The Lancashire Heeler, being people-oriented, gets along well with children. However, more care should be taken with toddlers and small children since this dog breed can be a bit boisterous. Heelers are more relaxed and confident with older children who know how to behave around dogs. Regardless of the children's age, it is important that any interaction with the dog is supervised to keep playtime safe.
When it comes to other dogs, the Lancashire Heeler, when not properly socialised, can get stressed out when around other dogs. Also, care should be taken when Heelers are around smaller animals. Their hunting instincts might take over, and they will not hesitate to give chase when the opportunity presents itself.
A typical serving for an adult Lancashire Heeler is 1.5 to 2.5 cups of quality dry dog food per day. Always remember that the amount of food, even the type of food, to feed your dog will basically depend on several factors including age, gender, size, health, activity level, and metabolism. It is best to consult a trusted veterinarian for a recommendation.
Typical daily calorie needs of adult Lancashire Heeler weighing 10 pounds:
It is important to feed the Lancashire Heeler dry dog food that is formulated for its size. Also as much as possible, limit the amount of human food since it may lead to potential mineral imbalances that will adversely affect their bones and teeth and facilitate obesity.
When properly cared for, the Lancashire Heeler can live 9 to 14 years. However, it is also predisposed to some illnesses that could hinder living out its maximum life expectancy. Awareness of its potential health disorders will help you take preventive measures so make sure to consult a veterinarian to determine the signs and symptoms. Be wary of the following health disorders common to Lancashire Heelers: Collie Eye Anomaly, Lens Luxation, Patella Luxation, and Cataracts.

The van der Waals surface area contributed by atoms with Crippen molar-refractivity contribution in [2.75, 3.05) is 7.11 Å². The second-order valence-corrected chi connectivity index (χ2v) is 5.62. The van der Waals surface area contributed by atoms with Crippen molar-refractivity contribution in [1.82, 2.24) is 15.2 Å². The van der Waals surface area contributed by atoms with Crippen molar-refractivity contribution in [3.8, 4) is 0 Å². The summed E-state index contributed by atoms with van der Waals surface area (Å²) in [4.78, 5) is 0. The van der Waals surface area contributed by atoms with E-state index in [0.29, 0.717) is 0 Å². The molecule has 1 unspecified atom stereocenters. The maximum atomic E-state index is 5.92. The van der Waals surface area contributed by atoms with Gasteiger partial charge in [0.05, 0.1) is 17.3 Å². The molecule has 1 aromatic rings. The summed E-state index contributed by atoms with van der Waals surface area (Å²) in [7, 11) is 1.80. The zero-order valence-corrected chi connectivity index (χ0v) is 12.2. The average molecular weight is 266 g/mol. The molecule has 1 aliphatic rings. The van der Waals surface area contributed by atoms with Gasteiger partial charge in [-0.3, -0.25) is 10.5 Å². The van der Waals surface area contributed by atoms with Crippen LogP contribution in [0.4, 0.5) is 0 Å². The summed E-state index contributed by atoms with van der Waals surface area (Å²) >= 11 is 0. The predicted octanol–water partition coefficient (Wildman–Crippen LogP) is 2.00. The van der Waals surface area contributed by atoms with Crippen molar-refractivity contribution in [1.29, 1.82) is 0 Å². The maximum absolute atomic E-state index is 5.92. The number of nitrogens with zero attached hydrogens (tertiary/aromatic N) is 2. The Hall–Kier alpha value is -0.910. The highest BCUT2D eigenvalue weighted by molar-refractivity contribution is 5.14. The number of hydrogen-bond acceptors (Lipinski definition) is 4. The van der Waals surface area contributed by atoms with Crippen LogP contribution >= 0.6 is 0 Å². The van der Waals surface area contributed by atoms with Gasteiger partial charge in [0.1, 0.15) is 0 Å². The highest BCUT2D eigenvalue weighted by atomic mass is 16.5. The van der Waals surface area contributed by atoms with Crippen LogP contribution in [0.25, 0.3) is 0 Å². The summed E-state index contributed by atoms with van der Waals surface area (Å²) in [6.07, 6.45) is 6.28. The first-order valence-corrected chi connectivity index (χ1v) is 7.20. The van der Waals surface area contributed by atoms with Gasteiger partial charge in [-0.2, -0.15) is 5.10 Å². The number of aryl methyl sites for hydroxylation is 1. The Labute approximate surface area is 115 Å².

The Lancashire Heeler is a ball of energy and must be kept busy; else it will become destructive. Provide this dog breed enough mental and physical stimulation to become happy and well-adjusted dogs. At least 2 hours of daily exercises are needed, in a nice back garden or the countryside. Do remember that most dogs are escape artists and the Lancashire Heeler is no exception so make sure that your back garden is well-fenced and secure.
The Lancashire Heeler is a rare breed with less than 300 registered in the UK and only a few puppies are bred each year. You would need to go on waiting list to obtain one and pay at least £650 for a well-bred pedigree puppy. To ensure it stays healthy at whatever age, be ready to spend £30-£40 a month on high-quality dog food. You also need to factor in the initial cost for dog accessories and equipment such as food bowls, leads, collars, and beds, which will likely be about £200 depending on the brand.
When it comes to healthcare, you need to be prepared in case your dog suddenly falls ill or gets into an accident. You can offset some medical bills if you get a pet insurance, which can range from £23 for a time-limited cover up to £45 for a lifelong insurance cover. These prices vary depending on your dog’s health and age, size and weight, the type of cover you choose, and whether it has pre-existing conditions.
Other outgoings to consider are veterinary expenses that may not be included in a pet insurance coverage such as vaccinations, routine checks, neutering or spaying, and annual boosters, which can have a combined cost of £1000 annually. Roughly, you will be setting aside £60-£90 a month for recurring expenses, depending on the type of insurance cover you choose. This estimate is exclusive of walking or grooming services that you might want to use at times.